In conclusion, we found that the non-invasive method for broad-type pectus excavatum correction presents good results in the patients followed until skeletal maturity and those who adhered to the treatment protocol, although it is a long treatment process that may lead to short or late loss of follow-up, treatment irregularity, or abandonment of treatment before the deformity is stabilized.

REFERENCES

  • 1
    Haje SA, Haje DP, Silva M. Chest and shoulder girdle. In: Herbert S, Barros Filho TEP, Xavier R, Pardini Júnior AG, editors. Orthopedics and traumatology: principles and practices. 5th ed. Porto Alegre: Artmed; 2017. p. 81-100.
  • 2
    Haje SA. Pectus deformities: new concepts and orthopedic approach in children and adolescents - 1st part. Rev Bras Ortop. 1995;30(1/2):75-9.
  • 3
    Haje SA, Haje DP. An orthopaedic approach of the pectus deformity: 32 years of studies. Rev Bras Ortop. 2009;44(3):193-200.
  • 4
    Steinmann C, Krille S, Mueller A, Weber P, Reingruber B, Martin A. Pectus excavatum and pectus carinatum patients suffer from lower quality of life and impaired body image: a control group comparison of psychological characteristics prior to surgical correction. Eur J Cardiothorac Surg. 2011;40(5):1138-45.
  • 5
    Chao CJ, Jaroszewski DE, Kumar PN, Ewais MM, Appleton CP, Mookadam F, et al. Surgical repair of pectus excavatum relieves right heart chamber compression and improves cardiac output in adult patients--an intraoperative transesophageal echocardiographic study. Am J Surg. 2015;210(6):1118-25.
  • 6
    Nuss D, Obermeyer RJ, Kelly RE Jr. Pectus excavatum from a pediatric surgeon's perspective. Ann Cardiothorac Surg. 2016;5(5):493-500.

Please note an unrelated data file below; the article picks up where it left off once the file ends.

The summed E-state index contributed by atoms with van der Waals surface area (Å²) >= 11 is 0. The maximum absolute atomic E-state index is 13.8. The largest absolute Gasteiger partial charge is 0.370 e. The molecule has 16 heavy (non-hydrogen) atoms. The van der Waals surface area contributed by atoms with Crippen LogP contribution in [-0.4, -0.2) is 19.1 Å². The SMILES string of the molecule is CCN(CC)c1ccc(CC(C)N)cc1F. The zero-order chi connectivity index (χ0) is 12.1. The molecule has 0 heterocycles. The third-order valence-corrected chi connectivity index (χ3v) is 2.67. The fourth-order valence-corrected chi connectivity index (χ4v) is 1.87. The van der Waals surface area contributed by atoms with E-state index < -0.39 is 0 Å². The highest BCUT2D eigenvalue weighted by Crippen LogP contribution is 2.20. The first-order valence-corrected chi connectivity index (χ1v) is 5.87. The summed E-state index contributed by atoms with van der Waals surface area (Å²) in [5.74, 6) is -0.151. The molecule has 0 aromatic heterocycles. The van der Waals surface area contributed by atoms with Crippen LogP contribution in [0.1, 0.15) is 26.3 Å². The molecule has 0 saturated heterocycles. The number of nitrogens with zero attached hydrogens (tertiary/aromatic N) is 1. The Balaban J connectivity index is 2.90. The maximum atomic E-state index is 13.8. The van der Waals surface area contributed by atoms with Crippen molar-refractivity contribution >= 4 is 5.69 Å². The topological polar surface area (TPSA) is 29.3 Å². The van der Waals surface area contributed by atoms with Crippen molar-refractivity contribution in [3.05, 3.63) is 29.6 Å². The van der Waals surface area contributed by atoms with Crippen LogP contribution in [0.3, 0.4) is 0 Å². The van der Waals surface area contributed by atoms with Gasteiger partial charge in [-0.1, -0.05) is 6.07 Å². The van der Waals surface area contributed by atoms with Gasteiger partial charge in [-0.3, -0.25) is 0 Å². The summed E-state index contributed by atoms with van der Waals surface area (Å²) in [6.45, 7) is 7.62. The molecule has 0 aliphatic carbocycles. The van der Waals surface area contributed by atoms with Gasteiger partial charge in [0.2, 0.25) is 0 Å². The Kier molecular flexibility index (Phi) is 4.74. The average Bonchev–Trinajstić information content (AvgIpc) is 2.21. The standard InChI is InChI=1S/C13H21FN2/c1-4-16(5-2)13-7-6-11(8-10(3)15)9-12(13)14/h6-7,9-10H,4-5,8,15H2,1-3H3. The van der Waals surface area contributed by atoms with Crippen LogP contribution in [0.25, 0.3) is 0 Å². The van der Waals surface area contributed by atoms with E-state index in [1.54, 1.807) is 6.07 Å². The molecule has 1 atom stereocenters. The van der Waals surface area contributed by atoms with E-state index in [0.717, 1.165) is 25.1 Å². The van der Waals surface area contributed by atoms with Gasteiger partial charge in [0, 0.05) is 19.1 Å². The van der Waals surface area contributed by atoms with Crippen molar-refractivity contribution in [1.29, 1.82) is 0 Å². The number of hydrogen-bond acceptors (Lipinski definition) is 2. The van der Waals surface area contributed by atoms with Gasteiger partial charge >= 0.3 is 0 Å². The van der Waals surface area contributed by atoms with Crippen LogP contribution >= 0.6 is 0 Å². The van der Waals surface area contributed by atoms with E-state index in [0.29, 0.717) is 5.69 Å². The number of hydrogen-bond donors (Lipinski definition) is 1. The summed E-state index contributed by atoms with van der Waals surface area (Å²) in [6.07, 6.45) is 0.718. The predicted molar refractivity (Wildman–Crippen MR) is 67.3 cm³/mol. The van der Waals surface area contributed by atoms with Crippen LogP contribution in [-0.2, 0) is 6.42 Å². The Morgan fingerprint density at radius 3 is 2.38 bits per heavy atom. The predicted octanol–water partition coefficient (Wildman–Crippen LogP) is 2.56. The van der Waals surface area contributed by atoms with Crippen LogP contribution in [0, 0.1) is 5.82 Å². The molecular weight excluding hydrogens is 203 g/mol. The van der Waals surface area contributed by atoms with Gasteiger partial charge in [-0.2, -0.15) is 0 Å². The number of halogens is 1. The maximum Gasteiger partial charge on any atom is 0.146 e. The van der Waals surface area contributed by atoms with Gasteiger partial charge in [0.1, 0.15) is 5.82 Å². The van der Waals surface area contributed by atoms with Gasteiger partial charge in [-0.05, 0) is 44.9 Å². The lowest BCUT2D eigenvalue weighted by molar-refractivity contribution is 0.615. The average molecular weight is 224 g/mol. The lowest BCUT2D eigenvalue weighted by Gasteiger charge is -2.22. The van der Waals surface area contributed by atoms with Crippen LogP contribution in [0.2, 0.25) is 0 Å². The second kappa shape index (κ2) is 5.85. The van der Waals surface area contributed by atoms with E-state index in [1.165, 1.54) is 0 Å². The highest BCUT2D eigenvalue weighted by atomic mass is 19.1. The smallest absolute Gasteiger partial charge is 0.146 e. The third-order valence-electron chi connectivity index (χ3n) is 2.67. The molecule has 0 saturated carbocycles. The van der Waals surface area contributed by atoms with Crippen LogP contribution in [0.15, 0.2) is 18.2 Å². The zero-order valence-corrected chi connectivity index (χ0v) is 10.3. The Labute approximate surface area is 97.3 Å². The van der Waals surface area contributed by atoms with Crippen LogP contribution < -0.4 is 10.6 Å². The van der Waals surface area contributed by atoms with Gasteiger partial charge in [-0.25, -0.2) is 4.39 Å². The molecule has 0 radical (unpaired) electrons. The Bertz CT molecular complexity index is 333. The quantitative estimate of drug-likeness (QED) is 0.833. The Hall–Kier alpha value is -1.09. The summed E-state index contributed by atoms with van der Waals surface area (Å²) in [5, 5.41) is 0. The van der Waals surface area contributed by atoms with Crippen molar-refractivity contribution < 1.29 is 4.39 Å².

• 7
    Haje SA, Raymundo JLP. Considerations on the deformities of the anterior thoracic wall and presentation of a non-invasive treatment for the protusion forms. Rev Bras Ortop. 1979;14(4):167-78.
  • 8
    Cohee AS, Lin JR, Frantz FW, Kelly RE Jr. Staged management of pectus carinatum. J Pediatr Surg. 2013;48(2):315-20.
  • 9
    Haje SA, Bowen JR. Preliminary results of orthotic treatment of pectus deformities in children and adolescents. J Pediatric Orthop. 1992;12(6):795-800.
  • 10
    Haje SA, Haje DP. Overcorrection during treatment of pectus deformities with DCC orthoses: experience in 17 cases. Int Orthop. 2006;30(4):262-7.
  • 11
    Luckett MR, Hosseinzadeh P, Ashley PA, Muchow RD, Talwalkar VR, Iwinski HJ, et al. Factors predictive of second recurrence in clubfeet treated by ponseti casting. J Pediatr Orthop. 2015;35(3):303-6.
  • 12
    Haecker FM. The vacuum bell for conservative treatment of pectus excavatum: the Basle experience. Pediatr Surg Int. 2011;27(6):623-7.
  • 13
    Haje DP. Association of braces and exercises to vacuum bell for the treatment of pectus excavatum. J Pediatr Surg Spec. 2015;9:23.
  • 14
    Swanson JW, Colombani PM. Reactive pectus carinatum in patients treated for pectus excavatum. J Pediatr Surg. 2008;43(8):1468-73.
  • 15
    Hebra A. Minor and major complications related to minimally invasive repair of pectus excavatum. Eur J Pediatr Surg. 2018;28(4):320-6.
  • 16
    Moon DH, Kang MK, Lee HS, Lee S. Long-term results of compressive brace therapy for pectus carinatum. Thorac Cardiovasc Surg. 2019;67(1):67-72.
  • 17
    Wolff J. The law of bone remodeling. Berlin: Springer; 1986.
  • 18
    Wong M, Carter DR. Mechanical stress and morphogenetic endochondral ossification of the sternum. J Bone Joint Surg Am. 1988;70(7):992-1000.
  • 19
    Redlinger RE Jr, Kelly RE, Nuss D, Goretsky M, Kuhn MA, Sullivan K, et al. Regional chest wall motion dysfunction in patients with pectus excavatum demonstrated via optoelectronic plethysmography. J Pediatr Surg. 2011;46(6):1172-6.
  • 20
    Uccheddu F, Ghionzoli M, Volpe Y, Servi M, Furferi R, Governi L, et al. A novel objective approach to the external measurement of pectus excavatum severity by means of an optical device. Ann Thorac Surg. 2018;106(1):221-7.

  • 2
    The study was conducted at Centro Clínico Orthopectus, DF, Brazil

Publication Dates

  • Publication in this collection
    13 Sept 2021
  • Date of issue
    Jul-Aug 2021

History

  • Received
    10 Sept 2020
  • Accepted
    05 Nov 2020
ATHA EDITORA Rua: Machado Bittencourt, 190, 4º andar - Vila Mariana - São Paulo Capital - CEP 04044-000, Telefone: 55-11-5087-9502 - São Paulo - SP - Brazil
E-mail: actaortopedicabrasileira@uol.com.br